Roasted Tomato and Fennel Soup

Roasted Tomato and Fennell Soup
Stephanie Lang, MS, RDN, CDN
Total Time: 90 min
Prep Time: 15 min
Cook Time: 75 min
Servings: 6 (1 1/2 cups each)

Nutrition Highlights (per serving)

177 calories
13g fat
14g carbs
5g protein
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Nutrition Facts
Servings: 6 (1 1/2 cups each)
Amount per serving  
Calories 177
% Daily Value*
Total Fat 13g 17%
Saturated Fat 2g 10%
Cholesterol 0mg 0%
Sodium 233mg 10%
Total Carbohydrate 14g 5%
Dietary Fiber 4g 14%
Total Sugars 7g  
Includes 0g Added Sugars 0%
Protein 5g  
Vitamin D 0mcg 0%
Calcium 84mg 6%
Iron 2mg 11%
Potassium 659mg 14%
*The % Daily Value (DV) tells you how much a nutrient in a food serving contributes to a daily diet. 2,000 calorie a day is used for general nutrition advice.

Keep a can of whole peeled tomatoes in your pantry at all times. When you feel like there is nothing to cook in the house, your can of tomatoes can be turned into a quick sauce or soup at a moment's notice.

Cooked tomatoes are especially rich in a phytonutrient called lycopene, which has displayed anti-cancer potential in a variety of laboratory studies. Fennel is a low-calorie vegetable that has an anise-like flavor, which pairs really well with this tomato soup. Fennel is delicious when roasted or sliced thin and used in salads, too. Try this tomato soup for a low calorie yet fiber-ful way to fit a serving of vegetables into your day.


  • 1, 28-ounce can whole peeled tomatoes
  • 1/4 cup olive oil
  • 8 medium cloves garlic, peeled
  • 1 medium onion
  • 1 medium fennel bulb, hard core removed
  • 1 tablespoon olive oil
  • 2 tablespoons tomato paste
  • 4 cups low-sodium chicken or vegetable broth
  • salt and pepper, to taste


  1. Preheat oven to 425F.

  2. Dump the can of tomatoes into a 9 x 13 inch baking dish, crushing the tomatoes carefully with your hands. Add the olive oil and garlic cloves with a few pinches of salt and black pepper. Set aside.

  3. Cut the onion and fennel bulb into 8 large hunks each. Toss with olive oil and arrange on a baking sheet.

  4. Bake the tomato mixture and onion/fennel mixture in the oven for 35 to 40 minutes, stirring and tossing midway through baking.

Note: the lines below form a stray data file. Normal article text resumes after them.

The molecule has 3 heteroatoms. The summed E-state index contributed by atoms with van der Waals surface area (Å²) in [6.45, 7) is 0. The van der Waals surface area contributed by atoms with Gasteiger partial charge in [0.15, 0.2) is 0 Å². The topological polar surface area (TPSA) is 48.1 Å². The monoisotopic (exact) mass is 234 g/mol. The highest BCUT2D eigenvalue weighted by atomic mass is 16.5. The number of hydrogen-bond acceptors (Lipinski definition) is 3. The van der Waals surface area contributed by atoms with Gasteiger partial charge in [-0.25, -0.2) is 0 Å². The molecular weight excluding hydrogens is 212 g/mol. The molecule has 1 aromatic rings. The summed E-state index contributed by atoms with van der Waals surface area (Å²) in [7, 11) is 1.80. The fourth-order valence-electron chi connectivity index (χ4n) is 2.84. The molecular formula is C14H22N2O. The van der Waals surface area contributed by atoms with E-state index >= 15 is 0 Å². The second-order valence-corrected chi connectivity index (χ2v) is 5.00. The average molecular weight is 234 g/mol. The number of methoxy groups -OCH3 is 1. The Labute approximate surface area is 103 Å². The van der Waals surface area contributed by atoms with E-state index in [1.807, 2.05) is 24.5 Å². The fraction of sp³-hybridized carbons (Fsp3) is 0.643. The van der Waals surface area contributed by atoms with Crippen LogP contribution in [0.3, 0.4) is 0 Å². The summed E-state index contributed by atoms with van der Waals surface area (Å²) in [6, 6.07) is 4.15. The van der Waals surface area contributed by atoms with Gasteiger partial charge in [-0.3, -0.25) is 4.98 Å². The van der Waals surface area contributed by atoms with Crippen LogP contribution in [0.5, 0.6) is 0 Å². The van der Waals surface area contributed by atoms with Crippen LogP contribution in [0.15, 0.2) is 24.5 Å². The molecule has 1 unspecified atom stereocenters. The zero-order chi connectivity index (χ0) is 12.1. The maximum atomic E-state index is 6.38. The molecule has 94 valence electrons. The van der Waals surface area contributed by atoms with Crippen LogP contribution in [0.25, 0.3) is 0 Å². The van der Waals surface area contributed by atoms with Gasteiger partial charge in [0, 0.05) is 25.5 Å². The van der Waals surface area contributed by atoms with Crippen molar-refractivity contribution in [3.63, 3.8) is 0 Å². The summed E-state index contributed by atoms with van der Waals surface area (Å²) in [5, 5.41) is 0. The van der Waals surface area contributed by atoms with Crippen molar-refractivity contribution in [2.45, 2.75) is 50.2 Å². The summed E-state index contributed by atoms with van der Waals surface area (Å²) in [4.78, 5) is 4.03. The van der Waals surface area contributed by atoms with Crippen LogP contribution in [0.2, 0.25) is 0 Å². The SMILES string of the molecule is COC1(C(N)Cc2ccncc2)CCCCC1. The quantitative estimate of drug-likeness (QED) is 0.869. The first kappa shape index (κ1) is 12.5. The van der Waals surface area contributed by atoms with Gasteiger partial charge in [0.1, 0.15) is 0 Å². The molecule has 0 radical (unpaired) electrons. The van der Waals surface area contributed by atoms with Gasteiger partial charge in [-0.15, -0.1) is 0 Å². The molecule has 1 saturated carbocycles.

5. Remove from oven and carefully transfer to a large soup pot. Add the tomato paste and broth, stir, and bring to a boil. Reduce heat to a simmer and cook another 15 minutes.

  6. Turn off the heat and carefully in batches, puree the soup in a blender, keeping the lid slightly ajar to let excess steam escape while blending.

  7. Taste, adjust seasonings as needed, and serve.

Ingredient Variation and Substitutions

Can't find fennel? You can use 2 to 3 ribs of celery and roast along with the onion. Celery, like fennel, has a crisp and fresh flavor, and is also quite low in calories.

If you like the flavor, add 1 or 2 anchovies to the roasting pan with the tomatoes. Anchovies contain an umami-producing amino acid known as glutamate, which helps deepen the flavor of tomato based and other savory dishes.

Cooking and Serving Tips

For a more substantial meal, serve with a grilled cheese sandwich or a piece of whole wheat toast (top with pesto, ricotta, or extra virgin olive oil) on the side. Or, make your own herbed croutons to sprinkle atop the soup.

To make croutons, tear a crusty loaf of bread into hunks, place on a baking sheet and toss with chopped garlic, herbs, and a drizzle of olive oil. Bake in a 350F oven for 15 to 20 minutes or until golden brown and just crispy.
Save the fennel fronds and use as a garnish for the soup. Save the stalks and add them to a homemade vegetable stock. You can save the stalks along with other vegetable odds and ends in your freezer until you have enough to simmer in a pot.

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1 Source
Verywell Fit uses only high-quality sources, including peer-reviewed studies, to support the facts within our articles. Read our editorial process to learn more about how we fact-check and keep our content accurate, reliable, and trustworthy.
  1. Story E, Kopec R, Schwartz S, Harris G. An update on the health effects of tomato lycopene. Annu Rev Food Sci Technol. 2010;1:189-210.

By Stephanie Lang, MS, RDN, CDN
Stephanie Forsythe, MS, RDN, CNSC, is a registered dietitian nutritionist who has developed recipes and blog content for Savor Health.